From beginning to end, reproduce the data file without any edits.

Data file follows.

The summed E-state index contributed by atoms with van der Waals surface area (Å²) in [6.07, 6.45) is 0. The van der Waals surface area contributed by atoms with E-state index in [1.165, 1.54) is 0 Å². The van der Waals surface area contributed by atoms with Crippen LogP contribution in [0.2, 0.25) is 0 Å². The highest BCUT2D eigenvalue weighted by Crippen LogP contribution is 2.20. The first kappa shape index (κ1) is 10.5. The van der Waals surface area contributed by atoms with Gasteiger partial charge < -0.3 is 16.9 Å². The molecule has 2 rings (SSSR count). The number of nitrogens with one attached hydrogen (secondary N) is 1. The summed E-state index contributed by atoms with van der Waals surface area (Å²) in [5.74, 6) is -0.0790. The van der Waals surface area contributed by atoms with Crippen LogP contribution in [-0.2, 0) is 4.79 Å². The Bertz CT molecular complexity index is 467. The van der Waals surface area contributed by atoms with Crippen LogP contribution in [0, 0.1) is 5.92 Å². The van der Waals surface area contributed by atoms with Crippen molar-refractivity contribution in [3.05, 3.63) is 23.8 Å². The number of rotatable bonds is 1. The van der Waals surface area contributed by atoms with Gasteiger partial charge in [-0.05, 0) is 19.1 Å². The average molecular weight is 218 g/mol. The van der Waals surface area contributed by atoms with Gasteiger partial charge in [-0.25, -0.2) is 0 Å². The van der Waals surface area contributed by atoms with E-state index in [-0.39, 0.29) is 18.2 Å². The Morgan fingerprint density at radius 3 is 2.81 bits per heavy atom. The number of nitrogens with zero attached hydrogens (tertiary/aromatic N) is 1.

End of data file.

The summed E-state index contributed by atoms with van der Waals surface area (Å²) in [6.07, 6.45) is 0. The van der Waals surface area contributed by atoms with E-state index in [1.165, 1.54) is 0 Å². The van der Waals surface area contributed by atoms with Crippen LogP contribution in [0.2, 0.25) is 0 Å². The highest BCUT2D eigenvalue weighted by Crippen LogP contribution is 2.20. The first kappa shape index (κ1) is 10.5. The van der Waals surface area contributed by atoms with Gasteiger partial charge < -0.3 is 16.9 Å². The molecule has 2 rings (SSSR count). The number of nitrogens with one attached hydrogen (secondary N) is 1. The summed E-state index contributed by atoms with van der Waals surface area (Å²) in [5.74, 6) is -0.0790. The van der Waals surface area contributed by atoms with Crippen LogP contribution in [-0.2, 0) is 4.79 Å². The Bertz CT molecular complexity index is 467. The van der Waals surface area contributed by atoms with Crippen LogP contribution in [0, 0.1) is 5.92 Å². The van der Waals surface area contributed by atoms with Crippen molar-refractivity contribution in [3.05, 3.63) is 23.8 Å². The number of rotatable bonds is 1. The van der Waals surface area contributed by atoms with Gasteiger partial charge in [-0.05, 0) is 19.1 Å². The average molecular weight is 218 g/mol. The van der Waals surface area contributed by atoms with Gasteiger partial charge in [-0.25, -0.2) is 0 Å². The van der Waals surface area contributed by atoms with E-state index in [-0.39, 0.29) is 18.2 Å². The Morgan fingerprint density at radius 3 is 2.81 bits per heavy atom. The number of nitrogens with zero attached hydrogens (tertiary/aromatic N) is 1.